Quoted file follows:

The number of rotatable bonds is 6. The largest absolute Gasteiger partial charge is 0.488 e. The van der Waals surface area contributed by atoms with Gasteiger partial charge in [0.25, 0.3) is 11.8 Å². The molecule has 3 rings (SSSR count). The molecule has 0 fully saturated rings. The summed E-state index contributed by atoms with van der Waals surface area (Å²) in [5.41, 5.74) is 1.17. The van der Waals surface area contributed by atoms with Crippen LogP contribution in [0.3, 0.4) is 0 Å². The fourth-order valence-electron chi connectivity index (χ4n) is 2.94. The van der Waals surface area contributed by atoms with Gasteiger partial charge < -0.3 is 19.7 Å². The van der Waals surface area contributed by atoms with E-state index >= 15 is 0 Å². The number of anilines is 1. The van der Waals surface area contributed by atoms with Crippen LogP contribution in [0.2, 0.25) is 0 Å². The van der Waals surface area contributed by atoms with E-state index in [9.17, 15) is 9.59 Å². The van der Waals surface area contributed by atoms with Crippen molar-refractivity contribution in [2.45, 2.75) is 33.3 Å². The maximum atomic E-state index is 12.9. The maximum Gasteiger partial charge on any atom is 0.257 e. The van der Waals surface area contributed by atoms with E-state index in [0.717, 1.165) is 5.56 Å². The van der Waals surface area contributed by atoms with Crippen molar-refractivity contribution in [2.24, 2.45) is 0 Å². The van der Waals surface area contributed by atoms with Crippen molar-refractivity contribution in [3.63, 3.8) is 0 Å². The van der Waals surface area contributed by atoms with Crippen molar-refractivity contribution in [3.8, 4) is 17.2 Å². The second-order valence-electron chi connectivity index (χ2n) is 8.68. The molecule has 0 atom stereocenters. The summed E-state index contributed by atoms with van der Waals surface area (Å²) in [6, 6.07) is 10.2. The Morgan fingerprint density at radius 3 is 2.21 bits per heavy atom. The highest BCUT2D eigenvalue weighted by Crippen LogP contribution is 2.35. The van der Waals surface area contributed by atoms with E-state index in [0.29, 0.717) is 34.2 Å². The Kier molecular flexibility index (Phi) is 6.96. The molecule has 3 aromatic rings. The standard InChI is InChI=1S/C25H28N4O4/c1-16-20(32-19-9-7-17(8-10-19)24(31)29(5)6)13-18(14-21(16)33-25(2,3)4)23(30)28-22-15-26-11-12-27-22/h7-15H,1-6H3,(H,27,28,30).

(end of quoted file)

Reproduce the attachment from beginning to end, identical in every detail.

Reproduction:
The number of rotatable bonds is 6. The largest absolute Gasteiger partial charge is 0.488 e. The van der Waals surface area contributed by atoms with Gasteiger partial charge in [0.25, 0.3) is 11.8 Å². The molecule has 3 rings (SSSR count). The molecule has 0 fully saturated rings. The summed E-state index contributed by atoms with van der Waals surface area (Å²) in [5.41, 5.74) is 1.17. The van der Waals surface area contributed by atoms with Crippen LogP contribution in [0.3, 0.4) is 0 Å². The fourth-order valence-electron chi connectivity index (χ4n) is 2.94. The van der Waals surface area contributed by atoms with Gasteiger partial charge < -0.3 is 19.7 Å². The van der Waals surface area contributed by atoms with E-state index >= 15 is 0 Å². The number of anilines is 1. The van der Waals surface area contributed by atoms with Crippen LogP contribution in [0.2, 0.25) is 0 Å². The van der Waals surface area contributed by atoms with E-state index in [9.17, 15) is 9.59 Å². The van der Waals surface area contributed by atoms with Crippen molar-refractivity contribution in [2.45, 2.75) is 33.3 Å². The maximum atomic E-state index is 12.9. The maximum Gasteiger partial charge on any atom is 0.257 e. The van der Waals surface area contributed by atoms with E-state index in [0.717, 1.165) is 5.56 Å². The van der Waals surface area contributed by atoms with Crippen molar-refractivity contribution in [2.24, 2.45) is 0 Å². The van der Waals surface area contributed by atoms with Crippen molar-refractivity contribution in [3.63, 3.8) is 0 Å². The van der Waals surface area contributed by atoms with Crippen molar-refractivity contribution in [3.8, 4) is 17.2 Å². The second-order valence-electron chi connectivity index (χ2n) is 8.68. The molecule has 0 atom stereocenters. The summed E-state index contributed by atoms with van der Waals surface area (Å²) in [6, 6.07) is 10.2. The Morgan fingerprint density at radius 3 is 2.21 bits per heavy atom. The highest BCUT2D eigenvalue weighted by Crippen LogP contribution is 2.35. The van der Waals surface area contributed by atoms with E-state index in [0.29, 0.717) is 34.2 Å². The Kier molecular flexibility index (Phi) is 6.96. The molecule has 3 aromatic rings. The standard InChI is InChI=1S/C25H28N4O4/c1-16-20(32-19-9-7-17(8-10-19)24(31)29(5)6)13-18(14-21(16)33-25(2,3)4)23(30)28-22-15-26-11-12-27-22/h7-15H,1-6H3,(H,27,28,30).